This is Adam Levitin posting for Anna Gelpern. Only the awful illiterative post title is mine. Here's Anna:
Argentina and its most intransigent creditors are duking it out again (or still) in the Second Circuit, reviving the crazy battle over the meaning and import of the pari passu (equal treatment) clause in sovereign debt contracts. For the small but committed contingent of pari passu pointy heads, this is WorldCupOlympicMarchMadnessSuperBowl. For everyone else, this bears watching because an obscure turn in the Argentina story could open the door to enforcement against sovereign debtors in general. (Nope, this is not a closet Eupdate. Pay no attention to the man behind the blue-striped curtain.)
Recap: Argentina defaulted on roughly $100 billion in debt in 2001, then restructured about three-quarters of it in 2005 with a 60%++ haircut, depending on how you count. In 2010, it mopped up most of the rest. However, a small subset of expert holdouts keeps on suing, lobbying, and trying to collect by any means necessary. Last December, the long-suffering SDNY Judge Griesa ruled that the Republic breached the pari passu covenant in its debt contracts by (a) paying the holders of its restructured bonds but not the holdouts, and (b) passing a "Lock Law" that bars the government from paying the holdouts. On February 23, the judge issued an injunction, telling Argentina to pay the holdouts pro rata whenever it pays the holders of its restructured bonds. Argentina has appealed, pointing out among other things that paying people who took a massive haircut on par with those who took none was an odd reading of equal treatment. This week, the U.S. Government filed a Statement of Interest, joining the New York Fed and the New York Clearing House at a friend-filled party.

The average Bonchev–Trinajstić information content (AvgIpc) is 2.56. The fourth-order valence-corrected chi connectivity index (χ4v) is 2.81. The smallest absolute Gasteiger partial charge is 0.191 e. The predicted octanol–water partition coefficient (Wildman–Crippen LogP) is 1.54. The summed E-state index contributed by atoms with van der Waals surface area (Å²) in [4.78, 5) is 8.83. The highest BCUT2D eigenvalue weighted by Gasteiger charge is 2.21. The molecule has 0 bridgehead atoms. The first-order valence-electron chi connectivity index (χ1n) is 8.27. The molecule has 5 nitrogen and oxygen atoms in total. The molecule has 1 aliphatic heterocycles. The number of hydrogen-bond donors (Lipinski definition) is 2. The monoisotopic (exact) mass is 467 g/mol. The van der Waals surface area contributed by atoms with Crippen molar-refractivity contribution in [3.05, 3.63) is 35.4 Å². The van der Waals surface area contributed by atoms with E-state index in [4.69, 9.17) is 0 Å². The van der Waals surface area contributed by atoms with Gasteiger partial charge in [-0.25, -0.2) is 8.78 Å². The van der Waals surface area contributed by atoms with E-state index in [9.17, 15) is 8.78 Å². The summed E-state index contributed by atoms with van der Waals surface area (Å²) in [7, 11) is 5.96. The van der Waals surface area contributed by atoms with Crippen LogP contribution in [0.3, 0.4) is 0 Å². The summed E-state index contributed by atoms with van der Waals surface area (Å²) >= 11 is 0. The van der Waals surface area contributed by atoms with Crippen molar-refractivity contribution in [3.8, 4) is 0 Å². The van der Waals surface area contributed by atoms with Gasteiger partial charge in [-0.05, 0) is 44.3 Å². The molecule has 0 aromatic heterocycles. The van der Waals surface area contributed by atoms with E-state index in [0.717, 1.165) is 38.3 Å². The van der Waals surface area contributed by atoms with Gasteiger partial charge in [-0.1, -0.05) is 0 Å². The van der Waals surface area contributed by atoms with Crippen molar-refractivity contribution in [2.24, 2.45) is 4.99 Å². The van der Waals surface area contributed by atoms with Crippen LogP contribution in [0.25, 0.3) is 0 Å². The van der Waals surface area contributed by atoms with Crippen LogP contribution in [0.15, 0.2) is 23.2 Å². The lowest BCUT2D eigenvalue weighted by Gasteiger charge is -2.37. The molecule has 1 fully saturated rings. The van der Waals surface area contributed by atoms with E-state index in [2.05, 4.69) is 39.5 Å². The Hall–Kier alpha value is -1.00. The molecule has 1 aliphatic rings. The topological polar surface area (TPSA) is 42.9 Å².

For those who care about neither Argentina nor pari passu, this matters because a broad reading of the February 23 SDNY order would subject countries who pay some creditors, but not others, to injunctions of the sort just slapped on Argentina. Creditors who get paid while the holdouts are not, or even intermediaries routing payments for Argentina, might be exposed as well. Since successful sovereign debt exchanges so far have all relied on a credible threat of stiffing non-participants, upholding the order could spell the end of the prevailing restructuring regime.
A narrow reading of the order would tie the injunctive remedy much more closely to Argentina's "Lock Law." The law can be read as a formal subordination of the holdouts (as distinct from selective payment)—a breach of the pari passu covenant under a reasonably conservative reading of the clause. Because this law is unusual, this would at least limit the effect of the order on the foreign sovereign debt market. But even a narrow reading would not solve the problem raised most forcefully in the U.S. Government brief—that the injunction would give creditors a worldwide remedy beyond the scope of the Foreign Sovereign Immunities Act.